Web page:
How are councils responding to the Covid-19 crisis?

Over the coming weeks CLES will be tracking how local authorities and devolved administrations are responding to the Covid-19 crisis, and providing resources for politicians, officers and citizens to learn more. We have produced a document detailing the initiatives of which we are currently aware (Google doc) and will regularly update this so that it can become a resource for the local government community. If you are aware of a local authority taking exceptional and innovative measures please get in touch. We are looking particularly for innovations that take in:

  • Deepening the role of local state in the economy 
  • New forms of business ownership and business support 
  • Reimagining the use of property and land 
  • Financial instruments, products and services 
  • New approaches in welfare 

As Britain reels from the social and economic effects of Covid-19, it is only right that the focus has been on how national government can alleviate the crisis. This is a nationwide issue and decisive interventions in the economy from the Treasury in order to protect citizens from both a public health and economic emergency are entirely appropriate.

However, the services and functions of our local governments are going to be more important than ever in the coming months. Indeed, it seems that the role they will play will represent a return to their Victorian roots as the guarantors of public health and safety.

How will this play out? We anticipate that local leaders across the country will unite across party lines to demand more from government. Elected mayors and council leaders should get on the airwaves and Zoom calls to put consistent and polite pressure on the Chancellor to go much further in enabling them to deliver social protections for citizens. There are several areas that require urgent advocacy, particularly income support for individuals and bridging payments for businesses. Council leaders should call for all citizens to receive an emergency UBI at the Real Living Wage and ensure that any public bailout of industries is conducted in a way that produces wealth for citizens, not aviation industry billionaires. Bailing out firms and taking equity stakes – a method being discussed currently in the US – seems a sensible approach.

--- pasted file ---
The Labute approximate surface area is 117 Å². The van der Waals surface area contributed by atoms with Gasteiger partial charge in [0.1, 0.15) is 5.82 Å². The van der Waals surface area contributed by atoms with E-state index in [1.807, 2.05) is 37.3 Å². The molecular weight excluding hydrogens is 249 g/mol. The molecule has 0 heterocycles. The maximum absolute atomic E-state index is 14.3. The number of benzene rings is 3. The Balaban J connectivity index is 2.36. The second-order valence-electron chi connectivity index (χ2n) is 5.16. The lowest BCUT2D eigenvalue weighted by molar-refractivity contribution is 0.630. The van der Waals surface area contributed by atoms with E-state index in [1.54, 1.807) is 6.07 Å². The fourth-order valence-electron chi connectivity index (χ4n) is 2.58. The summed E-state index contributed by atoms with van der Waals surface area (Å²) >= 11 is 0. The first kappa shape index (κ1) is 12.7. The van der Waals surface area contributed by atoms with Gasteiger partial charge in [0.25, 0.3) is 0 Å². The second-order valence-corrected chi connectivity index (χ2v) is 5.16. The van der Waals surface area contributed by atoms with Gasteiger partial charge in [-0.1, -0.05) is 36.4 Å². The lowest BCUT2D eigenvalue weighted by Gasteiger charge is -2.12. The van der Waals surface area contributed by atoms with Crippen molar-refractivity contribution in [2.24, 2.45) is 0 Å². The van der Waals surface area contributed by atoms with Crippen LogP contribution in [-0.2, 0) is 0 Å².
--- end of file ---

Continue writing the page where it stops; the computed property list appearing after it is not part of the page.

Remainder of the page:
Internally, local authorities must now activate every power at their disposal to tackle the full effects of the crisis. In some cases, there is a need for outside the box thinking. The Severe Weather Emergency Protocol – despite the name – can be implemented year-round, and activates greater powers to help people without homes living on the streets. This should be done immediately. Councils should also be co-ordinating volunteering on the basis of local need or freezing rent, as is already being explored in Cardiff, Lewisham, and Birmingham.

The terrain on which we must all act is changing rapidly. CLES is on hand to stand with localities working to mitigate the effects of this crisis and to build better local economies out of it.

Over the coming weeks, we will be tracking how localities are responding to the urgent crisis, and providing resources for politicians, officers and citizens to learn more. You can find a sheet of the initiatives we are aware of here (Google doc) and we will regularly update this as we learn of more. But we need your help. If you are aware of a local authority taking progressive measures to support people through the Covid-19 crisis, then please get in touch.

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